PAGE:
Hyperhomocysteinemia: a potential risk factor for cervical artery dissection following chiropractic manipulation of the cervical spine

J Neurol. 2002 Oct;249(10):1401-3. doi: 10.1007/s00415-002-0851-9.


Despite the increasing incidence of cervical artery dissection (CAD) due to chiropractic manipulation of the cervical spine, risk factors predisposing to vascular damage are still unknown. In the present study we measured fasting total plasma homocysteine (tHcy) concentration in 4 subjects with manipulation-related CAD selected from a larger series of patients with spontaneous dissection of the neck arteries (sCAD) and in a group of 36 control subjects. C677T MTHFR genotypes and 844ins68bp CBS genotypes were also determined. Median tHcy levels were significantly (P = 0.002) higher in patients with manipulation-related CAD (18.2 micromol/l, range 14.3 to 30.0) compared with controls (8.9 micromol/l, range 5 to 17.3) and not significantly different (P = 0.129) from those observed in patients with sCAD (13.9 micromol/l, range 7 to 32.8). No significant difference in the distribution of genotypes was observed in the three groups. Hyperhomocysteinemia may represent a potential risk factor for manipulation-related CAD, leading to structural abnormalities of the arterial wall and increasing the susceptibility to mechanical stress.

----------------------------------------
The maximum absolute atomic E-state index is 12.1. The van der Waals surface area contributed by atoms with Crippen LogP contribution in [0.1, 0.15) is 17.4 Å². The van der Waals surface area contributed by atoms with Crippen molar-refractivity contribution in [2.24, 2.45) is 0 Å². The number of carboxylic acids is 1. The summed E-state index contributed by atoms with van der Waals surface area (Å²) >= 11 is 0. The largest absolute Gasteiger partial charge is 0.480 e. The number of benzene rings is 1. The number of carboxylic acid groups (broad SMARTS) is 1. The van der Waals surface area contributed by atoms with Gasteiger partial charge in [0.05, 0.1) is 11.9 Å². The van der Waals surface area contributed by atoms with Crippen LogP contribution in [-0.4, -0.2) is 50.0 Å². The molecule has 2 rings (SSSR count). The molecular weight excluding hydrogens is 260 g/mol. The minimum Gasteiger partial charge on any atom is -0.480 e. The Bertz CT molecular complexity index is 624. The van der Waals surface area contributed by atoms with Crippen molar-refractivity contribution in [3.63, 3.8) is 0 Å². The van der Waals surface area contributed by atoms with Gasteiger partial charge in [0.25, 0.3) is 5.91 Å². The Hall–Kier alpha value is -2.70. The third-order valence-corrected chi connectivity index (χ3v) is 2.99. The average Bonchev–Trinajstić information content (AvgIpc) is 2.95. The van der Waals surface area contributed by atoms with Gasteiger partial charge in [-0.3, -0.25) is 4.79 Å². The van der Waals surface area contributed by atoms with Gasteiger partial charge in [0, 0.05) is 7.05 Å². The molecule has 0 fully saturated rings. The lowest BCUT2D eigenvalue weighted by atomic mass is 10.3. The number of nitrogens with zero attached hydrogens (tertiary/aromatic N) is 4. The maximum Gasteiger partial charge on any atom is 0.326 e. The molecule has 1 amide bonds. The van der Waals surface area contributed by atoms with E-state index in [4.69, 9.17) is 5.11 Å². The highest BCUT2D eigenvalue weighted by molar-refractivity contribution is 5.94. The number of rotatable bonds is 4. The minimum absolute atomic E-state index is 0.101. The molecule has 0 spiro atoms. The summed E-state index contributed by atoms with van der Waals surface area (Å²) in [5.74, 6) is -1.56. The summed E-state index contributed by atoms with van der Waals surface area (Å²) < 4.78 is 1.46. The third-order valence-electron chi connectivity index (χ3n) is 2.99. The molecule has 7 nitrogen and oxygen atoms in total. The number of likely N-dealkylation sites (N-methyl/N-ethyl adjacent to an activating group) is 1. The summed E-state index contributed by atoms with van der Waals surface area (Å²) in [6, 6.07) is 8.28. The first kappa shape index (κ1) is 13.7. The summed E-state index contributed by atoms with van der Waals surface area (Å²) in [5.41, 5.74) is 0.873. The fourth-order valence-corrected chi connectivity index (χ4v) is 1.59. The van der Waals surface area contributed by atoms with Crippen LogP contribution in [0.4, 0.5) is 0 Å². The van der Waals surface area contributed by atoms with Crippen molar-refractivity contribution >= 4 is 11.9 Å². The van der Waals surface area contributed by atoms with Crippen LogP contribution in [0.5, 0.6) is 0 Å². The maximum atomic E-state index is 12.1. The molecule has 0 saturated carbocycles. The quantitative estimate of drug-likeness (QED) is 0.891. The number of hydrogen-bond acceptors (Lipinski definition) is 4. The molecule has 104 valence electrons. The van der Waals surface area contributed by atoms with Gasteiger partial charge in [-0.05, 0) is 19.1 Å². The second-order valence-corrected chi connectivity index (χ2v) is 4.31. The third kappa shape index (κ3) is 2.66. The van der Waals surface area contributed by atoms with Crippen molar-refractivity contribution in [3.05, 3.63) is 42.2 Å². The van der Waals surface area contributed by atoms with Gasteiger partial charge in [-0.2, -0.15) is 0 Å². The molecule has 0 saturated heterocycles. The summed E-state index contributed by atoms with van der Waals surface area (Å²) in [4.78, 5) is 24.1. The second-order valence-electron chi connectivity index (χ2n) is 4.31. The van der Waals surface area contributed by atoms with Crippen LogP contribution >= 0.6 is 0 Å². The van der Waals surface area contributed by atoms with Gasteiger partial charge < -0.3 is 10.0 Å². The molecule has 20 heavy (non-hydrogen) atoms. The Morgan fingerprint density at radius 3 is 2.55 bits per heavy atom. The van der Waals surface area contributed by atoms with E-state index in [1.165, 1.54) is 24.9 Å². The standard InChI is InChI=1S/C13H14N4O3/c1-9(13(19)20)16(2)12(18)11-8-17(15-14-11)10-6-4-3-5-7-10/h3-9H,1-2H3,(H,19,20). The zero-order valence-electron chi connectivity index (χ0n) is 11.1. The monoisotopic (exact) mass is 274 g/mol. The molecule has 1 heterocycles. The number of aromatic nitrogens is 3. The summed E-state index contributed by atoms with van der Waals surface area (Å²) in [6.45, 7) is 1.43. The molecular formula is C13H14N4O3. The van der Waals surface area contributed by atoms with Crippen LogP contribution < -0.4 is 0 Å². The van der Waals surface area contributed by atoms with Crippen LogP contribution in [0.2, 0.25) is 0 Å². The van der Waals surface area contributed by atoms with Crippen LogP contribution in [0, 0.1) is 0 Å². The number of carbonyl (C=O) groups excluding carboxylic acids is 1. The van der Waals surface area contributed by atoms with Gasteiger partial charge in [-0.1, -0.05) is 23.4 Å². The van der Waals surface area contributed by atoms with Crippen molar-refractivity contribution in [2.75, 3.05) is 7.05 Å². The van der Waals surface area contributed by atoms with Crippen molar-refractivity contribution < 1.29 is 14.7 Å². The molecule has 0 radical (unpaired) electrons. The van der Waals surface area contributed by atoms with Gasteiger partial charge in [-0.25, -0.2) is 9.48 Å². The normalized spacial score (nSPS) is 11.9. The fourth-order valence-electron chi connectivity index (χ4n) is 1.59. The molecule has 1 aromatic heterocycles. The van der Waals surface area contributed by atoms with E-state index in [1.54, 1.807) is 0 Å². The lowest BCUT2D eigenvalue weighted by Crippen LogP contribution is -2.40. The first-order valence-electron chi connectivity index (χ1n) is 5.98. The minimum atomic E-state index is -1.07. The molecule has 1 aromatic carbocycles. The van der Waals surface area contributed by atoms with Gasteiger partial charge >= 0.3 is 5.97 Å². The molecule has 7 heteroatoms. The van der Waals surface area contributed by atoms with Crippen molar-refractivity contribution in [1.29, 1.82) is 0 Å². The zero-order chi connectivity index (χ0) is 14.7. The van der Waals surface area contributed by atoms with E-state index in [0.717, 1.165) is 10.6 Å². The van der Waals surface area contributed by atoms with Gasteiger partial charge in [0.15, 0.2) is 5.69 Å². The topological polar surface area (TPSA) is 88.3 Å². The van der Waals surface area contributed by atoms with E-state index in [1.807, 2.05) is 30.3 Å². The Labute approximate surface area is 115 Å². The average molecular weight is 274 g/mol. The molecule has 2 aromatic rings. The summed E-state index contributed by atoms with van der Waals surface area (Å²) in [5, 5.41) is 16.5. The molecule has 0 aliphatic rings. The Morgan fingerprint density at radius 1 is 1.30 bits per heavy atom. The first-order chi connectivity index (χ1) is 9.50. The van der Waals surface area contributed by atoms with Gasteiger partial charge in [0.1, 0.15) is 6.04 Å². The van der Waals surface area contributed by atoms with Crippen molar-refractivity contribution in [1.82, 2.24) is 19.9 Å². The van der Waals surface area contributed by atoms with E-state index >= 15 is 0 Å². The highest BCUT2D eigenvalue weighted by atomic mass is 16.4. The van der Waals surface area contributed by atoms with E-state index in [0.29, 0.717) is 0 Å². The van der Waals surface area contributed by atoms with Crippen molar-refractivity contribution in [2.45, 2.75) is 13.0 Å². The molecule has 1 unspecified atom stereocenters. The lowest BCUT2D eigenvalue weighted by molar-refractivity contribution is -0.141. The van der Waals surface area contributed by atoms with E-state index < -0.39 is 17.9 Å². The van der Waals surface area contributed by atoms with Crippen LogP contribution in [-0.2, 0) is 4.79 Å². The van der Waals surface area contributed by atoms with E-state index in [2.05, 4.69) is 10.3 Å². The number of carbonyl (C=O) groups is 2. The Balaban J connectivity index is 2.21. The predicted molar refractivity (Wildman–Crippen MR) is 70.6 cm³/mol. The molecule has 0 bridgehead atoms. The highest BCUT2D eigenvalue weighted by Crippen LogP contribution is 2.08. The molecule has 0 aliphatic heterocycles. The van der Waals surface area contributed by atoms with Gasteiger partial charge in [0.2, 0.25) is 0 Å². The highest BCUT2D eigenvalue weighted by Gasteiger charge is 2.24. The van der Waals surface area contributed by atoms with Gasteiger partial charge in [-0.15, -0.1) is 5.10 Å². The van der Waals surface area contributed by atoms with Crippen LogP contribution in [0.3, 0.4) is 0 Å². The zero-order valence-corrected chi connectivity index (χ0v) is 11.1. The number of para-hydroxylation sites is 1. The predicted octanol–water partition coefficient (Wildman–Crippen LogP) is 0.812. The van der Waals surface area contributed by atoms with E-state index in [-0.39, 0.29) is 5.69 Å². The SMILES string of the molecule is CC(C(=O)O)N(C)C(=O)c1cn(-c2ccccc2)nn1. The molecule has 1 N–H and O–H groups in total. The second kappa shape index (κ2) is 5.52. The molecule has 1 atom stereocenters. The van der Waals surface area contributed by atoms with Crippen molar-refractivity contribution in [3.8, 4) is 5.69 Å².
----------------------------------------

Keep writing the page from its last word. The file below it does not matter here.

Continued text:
MeSH terms

  • Adult
  • Arteries / pathology
  • Carotid Artery, Internal, Dissection / etiology*
  • Carotid Artery, Internal, Dissection / genetics
  • Cervical Vertebrae / pathology
  • Disease Susceptibility
  • Female
  • Gene Frequency
  • Genotype
  • Homocysteine / blood*
  • Humans
  • Hyperhomocysteinemia / complications
  • Hyperhomocysteinemia / genetics
  • Male
  • Manipulation, Chiropractic / adverse effects*
  • Middle Aged
  • Risk Factors
  • Vertebral Artery Dissection / etiology*
  • Vertebral Artery Dissection / genetics


  • Homocysteine